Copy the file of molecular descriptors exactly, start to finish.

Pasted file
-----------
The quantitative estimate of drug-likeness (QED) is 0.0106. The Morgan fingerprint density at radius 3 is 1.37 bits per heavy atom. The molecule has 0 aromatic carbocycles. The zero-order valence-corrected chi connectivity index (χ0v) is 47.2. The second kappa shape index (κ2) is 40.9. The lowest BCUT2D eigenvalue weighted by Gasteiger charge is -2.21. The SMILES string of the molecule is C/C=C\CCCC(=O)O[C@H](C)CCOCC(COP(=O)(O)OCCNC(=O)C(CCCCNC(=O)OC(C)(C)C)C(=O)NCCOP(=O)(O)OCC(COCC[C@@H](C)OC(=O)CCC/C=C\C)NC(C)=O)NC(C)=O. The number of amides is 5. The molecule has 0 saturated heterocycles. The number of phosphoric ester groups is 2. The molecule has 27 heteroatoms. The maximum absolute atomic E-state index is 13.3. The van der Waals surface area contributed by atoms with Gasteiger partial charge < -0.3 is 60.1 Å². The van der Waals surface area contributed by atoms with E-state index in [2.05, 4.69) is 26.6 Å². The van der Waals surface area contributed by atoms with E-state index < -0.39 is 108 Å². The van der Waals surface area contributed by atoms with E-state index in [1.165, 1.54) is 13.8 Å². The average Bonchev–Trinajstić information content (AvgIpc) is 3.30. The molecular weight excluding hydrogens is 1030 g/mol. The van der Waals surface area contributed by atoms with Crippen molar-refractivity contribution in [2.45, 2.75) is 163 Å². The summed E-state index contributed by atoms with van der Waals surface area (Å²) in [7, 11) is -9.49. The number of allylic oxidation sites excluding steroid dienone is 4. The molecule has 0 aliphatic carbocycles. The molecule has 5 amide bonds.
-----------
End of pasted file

The quantitative estimate of drug-likeness (QED) is 0.0106. The Morgan fingerprint density at radius 3 is 1.37 bits per heavy atom. The molecule has 0 aromatic carbocycles. The zero-order valence-corrected chi connectivity index (χ0v) is 47.2. The second kappa shape index (κ2) is 40.9. The lowest BCUT2D eigenvalue weighted by Gasteiger charge is -2.21. The SMILES string of the molecule is C/C=C\CCCC(=O)O[C@H](C)CCOCC(COP(=O)(O)OCCNC(=O)C(CCCCNC(=O)OC(C)(C)C)C(=O)NCCOP(=O)(O)OCC(COCC[C@@H](C)OC(=O)CCC/C=C\C)NC(C)=O)NC(C)=O. The number of amides is 5. The molecule has 0 saturated heterocycles. The number of phosphoric ester groups is 2. The molecule has 27 heteroatoms. The maximum absolute atomic E-state index is 13.3. The van der Waals surface area contributed by atoms with Gasteiger partial charge < -0.3 is 60.1 Å². The van der Waals surface area contributed by atoms with E-state index in [2.05, 4.69) is 26.6 Å². The van der Waals surface area contributed by atoms with E-state index < -0.39 is 108 Å². The van der Waals surface area contributed by atoms with E-state index in [1.165, 1.54) is 13.8 Å². The average Bonchev–Trinajstić information content (AvgIpc) is 3.30. The molecular weight excluding hydrogens is 1030 g/mol. The van der Waals surface area contributed by atoms with Crippen molar-refractivity contribution in [2.45, 2.75) is 163 Å². The summed E-state index contributed by atoms with van der Waals surface area (Å²) in [7, 11) is -9.49. The number of allylic oxidation sites excluding steroid dienone is 4. The molecule has 0 aliphatic carbocycles. The molecule has 5 amide bonds.